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Making Sense Out of Dollars

Will It?

Joel Lerner, Columnist
Posted 2/5/21

Part 5 of 12

Last week we discussed the concept of doing a will by yourself by using pre-designed forms and computer software and avoiding the expertise of an attorney.

As stated before, I am …

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Making Sense Out of Dollars

Will It?

Posted

Part 5 of 12

Last week we discussed the concept of doing a will by yourself by using pre-designed forms and computer software and avoiding the expertise of an attorney.

As stated before, I am against a do-it-yourself will but I know there are some readers that prefer doing it on their own.

I explained last week what to look for in a self-drawn will and some of its pitfalls. Today let’s continue this topic.

What Situations Would Prohibit Me From Drawing Up A Basic Will By Myself?

If one of the following applies to your situation, then you probably need something more than a basic will:

• You expect to owe estate tax when you die or when your spouse does.

• You want to control what happens to property after your death -- for example, you want to leave some property in trust for your child and have it go to your grandchildren when your child dies.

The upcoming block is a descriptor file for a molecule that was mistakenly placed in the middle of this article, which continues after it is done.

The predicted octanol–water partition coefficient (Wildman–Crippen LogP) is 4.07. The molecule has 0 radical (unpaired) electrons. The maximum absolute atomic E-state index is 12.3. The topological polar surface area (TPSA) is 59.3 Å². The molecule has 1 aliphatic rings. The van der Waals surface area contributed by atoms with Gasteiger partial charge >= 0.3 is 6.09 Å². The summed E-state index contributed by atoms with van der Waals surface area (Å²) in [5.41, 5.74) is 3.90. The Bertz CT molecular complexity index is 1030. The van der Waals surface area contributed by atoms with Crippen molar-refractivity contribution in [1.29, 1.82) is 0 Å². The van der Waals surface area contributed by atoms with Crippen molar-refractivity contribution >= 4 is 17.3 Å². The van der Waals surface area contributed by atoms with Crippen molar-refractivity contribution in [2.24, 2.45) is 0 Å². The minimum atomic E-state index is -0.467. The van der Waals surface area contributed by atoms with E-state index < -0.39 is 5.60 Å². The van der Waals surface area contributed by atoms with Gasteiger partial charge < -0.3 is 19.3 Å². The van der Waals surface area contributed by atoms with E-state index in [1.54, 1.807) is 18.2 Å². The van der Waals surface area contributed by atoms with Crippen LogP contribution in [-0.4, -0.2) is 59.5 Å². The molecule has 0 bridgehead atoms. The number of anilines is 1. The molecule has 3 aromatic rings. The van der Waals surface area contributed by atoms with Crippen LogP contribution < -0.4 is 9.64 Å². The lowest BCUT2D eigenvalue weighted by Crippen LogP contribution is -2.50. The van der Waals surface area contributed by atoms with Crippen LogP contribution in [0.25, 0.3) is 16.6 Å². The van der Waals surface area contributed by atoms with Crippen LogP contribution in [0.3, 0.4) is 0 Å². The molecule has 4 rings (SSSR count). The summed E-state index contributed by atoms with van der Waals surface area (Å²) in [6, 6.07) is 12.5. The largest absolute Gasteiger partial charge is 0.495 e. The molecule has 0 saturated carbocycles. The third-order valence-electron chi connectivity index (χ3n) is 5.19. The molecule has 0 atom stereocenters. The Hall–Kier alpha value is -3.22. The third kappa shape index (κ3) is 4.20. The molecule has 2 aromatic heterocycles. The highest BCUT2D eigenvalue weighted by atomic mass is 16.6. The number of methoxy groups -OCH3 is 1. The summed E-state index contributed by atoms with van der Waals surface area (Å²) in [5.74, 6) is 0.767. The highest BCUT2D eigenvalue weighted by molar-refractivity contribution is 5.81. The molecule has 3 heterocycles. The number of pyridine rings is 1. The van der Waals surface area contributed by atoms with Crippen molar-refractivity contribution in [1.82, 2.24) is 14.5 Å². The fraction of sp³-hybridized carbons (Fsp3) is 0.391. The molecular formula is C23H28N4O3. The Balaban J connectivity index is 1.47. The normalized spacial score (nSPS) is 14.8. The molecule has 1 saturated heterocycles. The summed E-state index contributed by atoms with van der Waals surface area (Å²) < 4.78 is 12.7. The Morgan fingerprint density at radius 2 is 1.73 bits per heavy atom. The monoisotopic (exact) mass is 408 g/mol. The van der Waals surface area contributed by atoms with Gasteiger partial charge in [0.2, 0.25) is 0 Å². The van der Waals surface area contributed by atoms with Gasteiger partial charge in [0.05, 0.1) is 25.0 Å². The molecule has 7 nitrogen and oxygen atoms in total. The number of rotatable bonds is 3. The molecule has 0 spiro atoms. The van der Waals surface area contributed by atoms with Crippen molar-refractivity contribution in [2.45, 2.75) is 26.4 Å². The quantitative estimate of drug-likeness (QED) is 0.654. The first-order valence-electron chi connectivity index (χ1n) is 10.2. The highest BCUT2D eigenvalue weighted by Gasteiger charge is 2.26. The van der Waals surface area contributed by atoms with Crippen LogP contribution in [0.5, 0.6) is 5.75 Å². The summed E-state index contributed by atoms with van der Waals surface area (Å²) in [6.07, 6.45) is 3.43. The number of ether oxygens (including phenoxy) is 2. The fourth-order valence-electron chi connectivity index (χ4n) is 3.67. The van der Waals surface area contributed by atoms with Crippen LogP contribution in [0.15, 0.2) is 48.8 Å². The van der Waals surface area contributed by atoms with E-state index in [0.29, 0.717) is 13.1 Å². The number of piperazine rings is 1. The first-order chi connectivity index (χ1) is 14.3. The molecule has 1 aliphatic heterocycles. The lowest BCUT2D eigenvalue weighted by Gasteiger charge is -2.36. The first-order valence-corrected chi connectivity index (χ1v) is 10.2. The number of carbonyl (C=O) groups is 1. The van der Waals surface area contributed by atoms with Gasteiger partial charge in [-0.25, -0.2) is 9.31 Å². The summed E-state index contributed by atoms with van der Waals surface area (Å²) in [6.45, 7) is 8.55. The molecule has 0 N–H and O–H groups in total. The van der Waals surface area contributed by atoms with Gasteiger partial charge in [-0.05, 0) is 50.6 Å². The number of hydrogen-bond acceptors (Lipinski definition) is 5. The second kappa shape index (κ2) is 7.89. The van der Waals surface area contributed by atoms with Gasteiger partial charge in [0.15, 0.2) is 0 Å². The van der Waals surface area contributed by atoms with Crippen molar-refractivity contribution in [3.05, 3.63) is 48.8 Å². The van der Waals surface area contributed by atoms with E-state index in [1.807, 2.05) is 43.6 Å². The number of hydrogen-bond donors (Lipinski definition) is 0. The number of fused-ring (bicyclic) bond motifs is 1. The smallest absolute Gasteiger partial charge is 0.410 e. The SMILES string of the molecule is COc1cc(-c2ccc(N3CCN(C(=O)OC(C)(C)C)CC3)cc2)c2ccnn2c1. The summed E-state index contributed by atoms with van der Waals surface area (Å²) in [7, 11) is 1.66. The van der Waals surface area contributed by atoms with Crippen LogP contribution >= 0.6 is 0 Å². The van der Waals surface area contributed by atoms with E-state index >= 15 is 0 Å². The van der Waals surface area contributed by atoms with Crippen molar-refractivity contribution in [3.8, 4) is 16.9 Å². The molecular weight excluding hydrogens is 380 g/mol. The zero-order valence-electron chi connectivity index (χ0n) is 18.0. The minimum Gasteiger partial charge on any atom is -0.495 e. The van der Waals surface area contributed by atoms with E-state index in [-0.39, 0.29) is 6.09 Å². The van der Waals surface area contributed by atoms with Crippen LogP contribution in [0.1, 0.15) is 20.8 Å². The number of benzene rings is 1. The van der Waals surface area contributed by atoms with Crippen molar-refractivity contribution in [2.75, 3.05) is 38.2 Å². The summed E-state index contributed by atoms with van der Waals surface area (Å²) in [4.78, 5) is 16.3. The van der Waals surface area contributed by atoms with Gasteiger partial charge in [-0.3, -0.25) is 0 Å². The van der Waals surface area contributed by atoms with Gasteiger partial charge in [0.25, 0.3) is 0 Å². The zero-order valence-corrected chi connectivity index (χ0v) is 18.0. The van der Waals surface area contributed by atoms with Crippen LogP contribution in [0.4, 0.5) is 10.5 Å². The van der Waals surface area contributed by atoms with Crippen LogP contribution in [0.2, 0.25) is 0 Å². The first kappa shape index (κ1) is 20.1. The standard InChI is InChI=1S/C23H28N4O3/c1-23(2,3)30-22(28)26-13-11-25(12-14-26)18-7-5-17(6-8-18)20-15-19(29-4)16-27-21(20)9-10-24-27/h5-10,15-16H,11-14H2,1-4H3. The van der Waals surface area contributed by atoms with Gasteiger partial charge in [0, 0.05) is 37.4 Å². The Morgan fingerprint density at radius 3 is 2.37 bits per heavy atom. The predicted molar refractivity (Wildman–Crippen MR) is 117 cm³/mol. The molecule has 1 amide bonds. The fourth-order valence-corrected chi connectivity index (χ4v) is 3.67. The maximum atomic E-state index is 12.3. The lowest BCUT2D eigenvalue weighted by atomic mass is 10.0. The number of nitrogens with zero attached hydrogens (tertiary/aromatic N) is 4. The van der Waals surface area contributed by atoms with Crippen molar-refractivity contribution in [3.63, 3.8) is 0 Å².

• You have a child with a disability or other special need that you wish to address in your estate plan. (See Special Needs Trusts)

• You have children from a prior marriage and you fear conflict between them and your current spouse.

• You think someone might contest your will claiming that you were not mentally competent when writing it, or that the will was procured by fraud or duress.

What Types Of Property Are Not Acceptable In A Will?

Wills are wonderful, simple, inexpensive ways to address many people’s estate planning needs, but they can’t do it all. Here are some things you shouldn’t expect to accomplish in your will.

Leave Certain Kinds of Property

In most cases, you cannot use your will to leave:

• Property you hold in joint tenancy with someone else (or in “tenancy by the entirety” or “community property with right of survivorship” with your spouse).

• Property you’ve transferred to a living trust,

• Proceeds of a life insurance policy for which you have named a beneficiary.

• Money in a pension plan, individual retirement account (IRA), 401(k) plan, or other retirement plan for which you have named a beneficiary on forms provided by the account administrator.

• Property held in beneficiary (transfer-on-death or TOD) form. This may include stocks, bonds, and — in some states — real estate or vehicles.

• Money in a payable-on-death bank account.

Arrange to Care for a Beneficiary with Special Needs

If you want to provide long-term care for someone, a will isn’t the place. Far better to set up a trust that’s tailored to the beneficiary’s needs. A special needs trust can provide extra income for a loved one with disabilities, without jeopardizing government benefits.

THOUGHT FOR THE WEEK

Why fit in when you were born to stand out?

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